This weekend brings with it the sweet reward of Shabbat, but it also carries with it palpable and familiar fear, in response to Sunday’s rally in DC, where nazis and white supremacists plan to march. To even write these words brings up waves of fear and electricity in my body, feelings of despair at having to plan for such things in such times, memories of last year’s violence in Charlottesville, memories and fears much older than my lifetime but in my Jewish memory. I fear for the safety of the protestors who will stand in opposition to the rally, I fear for the safety of collective all-of-us: Black, Brown, indigenous, queer, trans, Jewish, Muslim, disabled, undocumented, workers, sex workers, and all other identities that white supremacy seeks to destroy. But I am bolstered by the powerful response from DC organizers, our own organizers in Baltimore, and the collective power and trust in our Hinenu community.
Tonight when we welcome in Shabbat, we’ll also be welcoming in the period of Rosh Hodesh, the start of the new month. Sunday will be the first of the month of Elul, a month dedicated to deep self examination, reflection, and preparation ahead of Rosh Hashanah. The beginning of the month of Elul shouts “hey, there’s a month to go before you have to account for who you are! Get busy!” The month of Elul whispers “did you forget about how you are an agent in your own existence?” We know what work and accounting is ahead of us during the High Holy Days, we’re about to get called out, and called in. Here are two key practices I want to share with you about Elul:
Every morning this month we can hear the call of the shofar. The first time we hear the call of the shofar is not in services on Rosh Hashanah, not a dramatic introduction to the pomp and grandeur of the holiday, but a month earlier. Because Elul reminds us--the risks we take at this time of preparing to account for ourselves are much greater.
The call of the shofar is many things all at once:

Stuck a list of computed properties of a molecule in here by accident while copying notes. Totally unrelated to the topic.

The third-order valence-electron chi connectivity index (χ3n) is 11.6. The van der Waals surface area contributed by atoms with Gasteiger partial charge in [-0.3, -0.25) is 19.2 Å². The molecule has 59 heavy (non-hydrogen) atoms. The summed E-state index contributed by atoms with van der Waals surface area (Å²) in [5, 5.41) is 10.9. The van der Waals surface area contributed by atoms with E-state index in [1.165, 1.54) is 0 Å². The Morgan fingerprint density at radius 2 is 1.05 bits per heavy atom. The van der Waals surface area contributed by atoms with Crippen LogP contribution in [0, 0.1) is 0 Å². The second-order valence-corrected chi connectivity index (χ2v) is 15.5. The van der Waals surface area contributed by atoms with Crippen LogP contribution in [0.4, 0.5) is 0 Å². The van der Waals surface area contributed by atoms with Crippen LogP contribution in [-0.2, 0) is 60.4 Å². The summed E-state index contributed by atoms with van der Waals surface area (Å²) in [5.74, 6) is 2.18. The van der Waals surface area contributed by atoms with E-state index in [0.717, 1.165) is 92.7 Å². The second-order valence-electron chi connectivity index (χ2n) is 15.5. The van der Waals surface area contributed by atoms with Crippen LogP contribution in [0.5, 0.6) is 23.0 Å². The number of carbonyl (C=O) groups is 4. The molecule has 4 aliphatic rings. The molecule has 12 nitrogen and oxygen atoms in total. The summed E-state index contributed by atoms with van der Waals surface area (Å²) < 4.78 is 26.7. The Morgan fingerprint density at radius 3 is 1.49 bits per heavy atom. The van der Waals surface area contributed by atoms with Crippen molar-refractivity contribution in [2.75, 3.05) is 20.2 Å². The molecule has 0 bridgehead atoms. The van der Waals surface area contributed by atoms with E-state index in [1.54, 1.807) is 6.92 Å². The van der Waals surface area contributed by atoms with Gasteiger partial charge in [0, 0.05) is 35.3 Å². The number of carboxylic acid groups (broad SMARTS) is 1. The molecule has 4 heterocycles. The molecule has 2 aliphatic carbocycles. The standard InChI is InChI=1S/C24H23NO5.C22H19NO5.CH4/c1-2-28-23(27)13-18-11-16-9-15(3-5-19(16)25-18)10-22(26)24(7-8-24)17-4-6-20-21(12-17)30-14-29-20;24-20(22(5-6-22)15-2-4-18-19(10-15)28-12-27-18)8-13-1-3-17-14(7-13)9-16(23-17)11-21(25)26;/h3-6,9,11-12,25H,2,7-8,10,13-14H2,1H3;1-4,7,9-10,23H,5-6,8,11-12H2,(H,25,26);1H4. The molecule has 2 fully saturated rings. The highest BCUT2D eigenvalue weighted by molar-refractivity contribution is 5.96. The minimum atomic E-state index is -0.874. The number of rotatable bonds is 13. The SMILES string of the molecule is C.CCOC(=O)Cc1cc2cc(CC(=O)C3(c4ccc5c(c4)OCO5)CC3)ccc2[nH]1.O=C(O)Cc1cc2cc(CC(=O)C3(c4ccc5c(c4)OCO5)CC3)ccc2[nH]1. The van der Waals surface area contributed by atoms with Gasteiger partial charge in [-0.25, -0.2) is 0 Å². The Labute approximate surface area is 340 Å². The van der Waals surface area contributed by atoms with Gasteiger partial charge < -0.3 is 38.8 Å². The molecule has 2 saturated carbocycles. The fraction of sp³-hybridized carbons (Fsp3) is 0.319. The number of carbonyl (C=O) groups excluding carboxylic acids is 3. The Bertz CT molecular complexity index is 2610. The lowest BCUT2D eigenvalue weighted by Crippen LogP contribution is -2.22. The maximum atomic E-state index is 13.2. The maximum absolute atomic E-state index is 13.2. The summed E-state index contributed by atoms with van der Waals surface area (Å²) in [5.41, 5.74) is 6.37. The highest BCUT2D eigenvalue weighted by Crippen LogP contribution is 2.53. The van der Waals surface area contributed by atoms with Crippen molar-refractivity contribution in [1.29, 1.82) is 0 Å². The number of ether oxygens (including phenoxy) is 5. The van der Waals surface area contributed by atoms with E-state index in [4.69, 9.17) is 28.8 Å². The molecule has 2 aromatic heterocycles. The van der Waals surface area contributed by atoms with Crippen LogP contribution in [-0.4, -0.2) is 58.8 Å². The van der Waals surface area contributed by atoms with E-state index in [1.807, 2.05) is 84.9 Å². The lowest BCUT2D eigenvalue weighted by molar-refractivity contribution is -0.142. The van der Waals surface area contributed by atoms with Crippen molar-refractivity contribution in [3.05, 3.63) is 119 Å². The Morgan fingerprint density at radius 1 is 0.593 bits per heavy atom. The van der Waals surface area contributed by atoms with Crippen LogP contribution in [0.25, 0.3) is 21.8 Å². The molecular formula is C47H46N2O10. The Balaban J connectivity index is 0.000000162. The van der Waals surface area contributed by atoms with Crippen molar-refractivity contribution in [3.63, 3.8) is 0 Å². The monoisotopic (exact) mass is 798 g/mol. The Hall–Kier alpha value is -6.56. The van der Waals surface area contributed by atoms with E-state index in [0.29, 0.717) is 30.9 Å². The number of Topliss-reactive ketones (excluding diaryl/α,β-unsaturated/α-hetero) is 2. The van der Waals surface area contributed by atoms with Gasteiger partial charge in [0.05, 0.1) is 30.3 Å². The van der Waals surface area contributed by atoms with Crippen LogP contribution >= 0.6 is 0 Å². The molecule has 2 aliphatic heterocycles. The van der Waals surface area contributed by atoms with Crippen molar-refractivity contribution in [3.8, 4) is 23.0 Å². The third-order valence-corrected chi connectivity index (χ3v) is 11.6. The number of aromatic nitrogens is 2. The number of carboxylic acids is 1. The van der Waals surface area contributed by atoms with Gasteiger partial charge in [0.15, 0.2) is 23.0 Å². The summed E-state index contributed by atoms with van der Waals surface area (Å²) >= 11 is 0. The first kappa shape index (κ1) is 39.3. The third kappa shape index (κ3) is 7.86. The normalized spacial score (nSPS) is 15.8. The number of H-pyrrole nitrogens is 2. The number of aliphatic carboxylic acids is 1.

A battle cry, of an army ready to attack
An artifact, of the primordial sound of the whole world being created
A call of warning, for incoming danger
A synesthetic reminder, the sound of receiving Torah at Mount Sinai
An announcement, on the arrival of the new moon
An invitation, to go deeper into ourselves
In Elul Jews from Ashkenazi tradition begin reciting Psalm 27 every day. This one may be familiar to you as the psalm recited at funerals, “Though I walk through the valley of the shadow of death, I fear no evil.” This psalm so fully describes the hemmed in feeling, the no way out feeling, the fear of enemy feeling. The end of Psalm 27 proclaims:
קַוֵּ֗ה אֶל־יְה֫וָ֥ה חֲ֭זַק וְיַאֲמֵ֣ץ לִבֶּ֑ךָ וְ֝קַוֵּ֗ה אֶל־יְהוָֽה׃
Look to the LORD; be strong and of good courage! O look to the LORD! (Psalm 27:14)
The enemy feels like it is closing in, but we can look to each other, look to God or Godliness in the world, and be made courageous.
There are many ways to stand up to this oncoming threat. On Sunday, Hinenu is co-sponsoring a rally and speakout at Penn Station in response to the Unite the Right nazi rally in DC. Hinenu member Zachary Berger will offer a misheberach blessing. Following the rally, all who are able will take the train to DC together. For more information about marching with the group, contact Jonah or Evan. For more information about the rally and related events, click here.
Opposing and stamping out fascism and white supremacy from our midst does not require marching--many of us cannot physically make the trip, or emotionally withstand the proximity and potential for violence. Many of us might not want to bring children, or cannot find care providers for children or sick family, or have work obligations.
In the season of the high holy days, which we’re now in, some people wish one another “a gut kvitl,” Yiddish for “a good note.” As in, may you be written in the book of life for good. So if you care to offer blessing, your outrage, your protection to those of our community who will be going down, please send me an email with a word or short sentence. I will write these blessings out, and bring them to the rally Sunday morning for the marchers to take with them. There are many, many ways to show up.
May you be blessed with a Shabbat Shalom, a Shabbat of peace and wholeness,